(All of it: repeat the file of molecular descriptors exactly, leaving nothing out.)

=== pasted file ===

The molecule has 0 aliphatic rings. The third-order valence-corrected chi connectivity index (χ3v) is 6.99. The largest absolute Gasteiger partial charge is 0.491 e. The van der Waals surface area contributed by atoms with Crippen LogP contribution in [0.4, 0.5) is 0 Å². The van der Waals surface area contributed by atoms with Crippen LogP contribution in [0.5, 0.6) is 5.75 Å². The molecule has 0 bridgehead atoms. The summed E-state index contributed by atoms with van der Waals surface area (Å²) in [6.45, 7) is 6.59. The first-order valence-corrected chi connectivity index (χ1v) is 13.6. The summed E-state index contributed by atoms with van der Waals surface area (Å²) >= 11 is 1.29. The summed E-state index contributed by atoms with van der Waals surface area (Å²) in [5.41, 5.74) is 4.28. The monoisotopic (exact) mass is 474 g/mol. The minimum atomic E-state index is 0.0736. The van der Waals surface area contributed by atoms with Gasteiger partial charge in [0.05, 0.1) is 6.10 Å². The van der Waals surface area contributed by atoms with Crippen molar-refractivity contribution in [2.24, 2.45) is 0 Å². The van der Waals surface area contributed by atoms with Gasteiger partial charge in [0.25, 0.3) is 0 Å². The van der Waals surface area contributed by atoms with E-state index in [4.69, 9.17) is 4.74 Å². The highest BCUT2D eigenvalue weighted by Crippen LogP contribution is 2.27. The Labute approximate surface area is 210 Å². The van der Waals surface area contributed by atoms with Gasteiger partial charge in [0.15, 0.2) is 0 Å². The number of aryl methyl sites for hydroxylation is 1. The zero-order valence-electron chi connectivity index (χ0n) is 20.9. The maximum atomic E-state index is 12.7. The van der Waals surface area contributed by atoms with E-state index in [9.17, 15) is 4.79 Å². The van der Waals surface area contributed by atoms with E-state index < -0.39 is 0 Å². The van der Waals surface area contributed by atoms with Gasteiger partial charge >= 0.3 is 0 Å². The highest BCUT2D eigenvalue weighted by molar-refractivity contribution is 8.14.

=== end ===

The molecule has 0 aliphatic rings. The third-order valence-corrected chi connectivity index (χ3v) is 6.99. The largest absolute Gasteiger partial charge is 0.491 e. The van der Waals surface area contributed by atoms with Crippen LogP contribution in [0.4, 0.5) is 0 Å². The van der Waals surface area contributed by atoms with Crippen LogP contribution in [0.5, 0.6) is 5.75 Å². The molecule has 0 bridgehead atoms. The summed E-state index contributed by atoms with van der Waals surface area (Å²) in [6.45, 7) is 6.59. The first-order valence-corrected chi connectivity index (χ1v) is 13.6. The summed E-state index contributed by atoms with van der Waals surface area (Å²) >= 11 is 1.29. The summed E-state index contributed by atoms with van der Waals surface area (Å²) in [5.41, 5.74) is 4.28. The monoisotopic (exact) mass is 474 g/mol. The minimum atomic E-state index is 0.0736. The van der Waals surface area contributed by atoms with Gasteiger partial charge in [0.05, 0.1) is 6.10 Å². The van der Waals surface area contributed by atoms with Crippen molar-refractivity contribution in [2.24, 2.45) is 0 Å². The van der Waals surface area contributed by atoms with Gasteiger partial charge in [0.25, 0.3) is 0 Å². The van der Waals surface area contributed by atoms with E-state index in [4.69, 9.17) is 4.74 Å². The highest BCUT2D eigenvalue weighted by Crippen LogP contribution is 2.27. The Labute approximate surface area is 210 Å². The van der Waals surface area contributed by atoms with Gasteiger partial charge in [0.15, 0.2) is 0 Å². The number of aryl methyl sites for hydroxylation is 1. The zero-order valence-electron chi connectivity index (χ0n) is 20.9. The maximum atomic E-state index is 12.7. The van der Waals surface area contributed by atoms with E-state index in [9.17, 15) is 4.79 Å². The van der Waals surface area contributed by atoms with E-state index < -0.39 is 0 Å². The van der Waals surface area contributed by atoms with Gasteiger partial charge >= 0.3 is 0 Å². The highest BCUT2D eigenvalue weighted by molar-refractivity contribution is 8.14.